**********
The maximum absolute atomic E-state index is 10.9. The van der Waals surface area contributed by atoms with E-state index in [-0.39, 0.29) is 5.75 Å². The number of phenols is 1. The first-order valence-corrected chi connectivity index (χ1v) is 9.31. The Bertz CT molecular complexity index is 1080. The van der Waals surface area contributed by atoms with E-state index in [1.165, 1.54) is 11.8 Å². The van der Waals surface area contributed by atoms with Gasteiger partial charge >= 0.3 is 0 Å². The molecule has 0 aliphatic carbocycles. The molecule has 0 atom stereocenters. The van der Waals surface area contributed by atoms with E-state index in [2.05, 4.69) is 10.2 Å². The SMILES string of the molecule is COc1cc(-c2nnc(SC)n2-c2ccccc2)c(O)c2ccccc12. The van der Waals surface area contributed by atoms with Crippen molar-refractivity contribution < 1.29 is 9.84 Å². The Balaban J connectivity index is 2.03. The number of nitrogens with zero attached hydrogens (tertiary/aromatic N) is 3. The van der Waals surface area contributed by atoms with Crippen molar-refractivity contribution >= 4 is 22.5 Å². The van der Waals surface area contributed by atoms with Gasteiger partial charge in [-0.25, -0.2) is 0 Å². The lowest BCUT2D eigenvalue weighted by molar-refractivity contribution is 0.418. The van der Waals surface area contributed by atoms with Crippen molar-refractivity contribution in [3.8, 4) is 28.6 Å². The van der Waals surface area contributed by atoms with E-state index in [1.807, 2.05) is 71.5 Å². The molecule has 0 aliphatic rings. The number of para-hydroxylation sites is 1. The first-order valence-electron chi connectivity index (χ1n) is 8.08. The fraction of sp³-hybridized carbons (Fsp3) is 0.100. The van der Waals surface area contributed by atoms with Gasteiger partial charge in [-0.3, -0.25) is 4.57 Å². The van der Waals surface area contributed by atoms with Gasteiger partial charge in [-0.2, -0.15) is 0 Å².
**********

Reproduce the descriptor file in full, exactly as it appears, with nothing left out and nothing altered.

The maximum absolute atomic E-state index is 10.9. The van der Waals surface area contributed by atoms with E-state index in [-0.39, 0.29) is 5.75 Å². The number of phenols is 1. The first-order valence-corrected chi connectivity index (χ1v) is 9.31. The Bertz CT molecular complexity index is 1080. The van der Waals surface area contributed by atoms with E-state index in [1.165, 1.54) is 11.8 Å². The van der Waals surface area contributed by atoms with Gasteiger partial charge >= 0.3 is 0 Å². The molecule has 0 aliphatic carbocycles. The molecule has 0 atom stereocenters. The van der Waals surface area contributed by atoms with E-state index in [2.05, 4.69) is 10.2 Å². The SMILES string of the molecule is COc1cc(-c2nnc(SC)n2-c2ccccc2)c(O)c2ccccc12. The van der Waals surface area contributed by atoms with Crippen molar-refractivity contribution < 1.29 is 9.84 Å². The Balaban J connectivity index is 2.03. The number of nitrogens with zero attached hydrogens (tertiary/aromatic N) is 3. The van der Waals surface area contributed by atoms with Crippen molar-refractivity contribution >= 4 is 22.5 Å². The van der Waals surface area contributed by atoms with Gasteiger partial charge in [-0.25, -0.2) is 0 Å². The lowest BCUT2D eigenvalue weighted by molar-refractivity contribution is 0.418. The van der Waals surface area contributed by atoms with Crippen molar-refractivity contribution in [3.8, 4) is 28.6 Å². The van der Waals surface area contributed by atoms with E-state index in [1.807, 2.05) is 71.5 Å². The molecule has 0 aliphatic rings. The number of para-hydroxylation sites is 1. The first-order valence-electron chi connectivity index (χ1n) is 8.08. The fraction of sp³-hybridized carbons (Fsp3) is 0.100. The van der Waals surface area contributed by atoms with Gasteiger partial charge in [-0.3, -0.25) is 4.57 Å². The van der Waals surface area contributed by atoms with Gasteiger partial charge in [-0.2, -0.15) is 0 Å².